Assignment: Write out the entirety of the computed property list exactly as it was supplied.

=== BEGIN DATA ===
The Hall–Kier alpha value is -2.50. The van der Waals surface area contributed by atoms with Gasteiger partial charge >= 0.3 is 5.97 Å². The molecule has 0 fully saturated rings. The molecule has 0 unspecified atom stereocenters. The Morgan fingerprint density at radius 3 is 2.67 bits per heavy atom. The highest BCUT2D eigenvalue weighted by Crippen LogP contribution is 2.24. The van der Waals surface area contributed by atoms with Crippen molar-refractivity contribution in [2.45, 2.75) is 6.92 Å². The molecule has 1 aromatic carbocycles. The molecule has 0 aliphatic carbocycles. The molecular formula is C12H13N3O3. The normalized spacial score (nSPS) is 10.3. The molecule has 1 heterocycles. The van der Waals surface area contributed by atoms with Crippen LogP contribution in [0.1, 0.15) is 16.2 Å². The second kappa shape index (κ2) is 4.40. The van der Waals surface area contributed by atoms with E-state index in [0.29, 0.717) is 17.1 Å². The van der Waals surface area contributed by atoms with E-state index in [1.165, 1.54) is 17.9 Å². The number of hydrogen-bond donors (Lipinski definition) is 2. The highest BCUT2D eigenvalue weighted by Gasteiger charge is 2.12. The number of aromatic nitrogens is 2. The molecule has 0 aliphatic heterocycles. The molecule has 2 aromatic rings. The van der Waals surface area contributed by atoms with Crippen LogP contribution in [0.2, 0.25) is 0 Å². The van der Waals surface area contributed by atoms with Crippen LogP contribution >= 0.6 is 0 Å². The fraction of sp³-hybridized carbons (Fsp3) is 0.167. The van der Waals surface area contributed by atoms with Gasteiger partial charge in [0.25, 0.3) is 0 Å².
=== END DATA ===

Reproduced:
The Hall–Kier alpha value is -2.50. The van der Waals surface area contributed by atoms with Gasteiger partial charge >= 0.3 is 5.97 Å². The molecule has 0 fully saturated rings. The molecule has 0 unspecified atom stereocenters. The Morgan fingerprint density at radius 3 is 2.67 bits per heavy atom. The highest BCUT2D eigenvalue weighted by Crippen LogP contribution is 2.24. The van der Waals surface area contributed by atoms with Crippen molar-refractivity contribution in [2.45, 2.75) is 6.92 Å². The molecule has 1 aromatic carbocycles. The molecule has 0 aliphatic carbocycles. The molecular formula is C12H13N3O3. The normalized spacial score (nSPS) is 10.3. The molecule has 1 heterocycles. The van der Waals surface area contributed by atoms with Crippen LogP contribution in [0.1, 0.15) is 16.2 Å². The second kappa shape index (κ2) is 4.40. The van der Waals surface area contributed by atoms with E-state index in [0.29, 0.717) is 17.1 Å². The van der Waals surface area contributed by atoms with E-state index in [1.165, 1.54) is 17.9 Å². The number of hydrogen-bond donors (Lipinski definition) is 2. The highest BCUT2D eigenvalue weighted by Gasteiger charge is 2.12. The number of aromatic nitrogens is 2. The molecule has 0 aliphatic heterocycles. The molecule has 2 aromatic rings. The van der Waals surface area contributed by atoms with Crippen LogP contribution in [0.2, 0.25) is 0 Å². The van der Waals surface area contributed by atoms with Crippen LogP contribution >= 0.6 is 0 Å². The fraction of sp³-hybridized carbons (Fsp3) is 0.167. The van der Waals surface area contributed by atoms with Gasteiger partial charge in [0.25, 0.3) is 0 Å².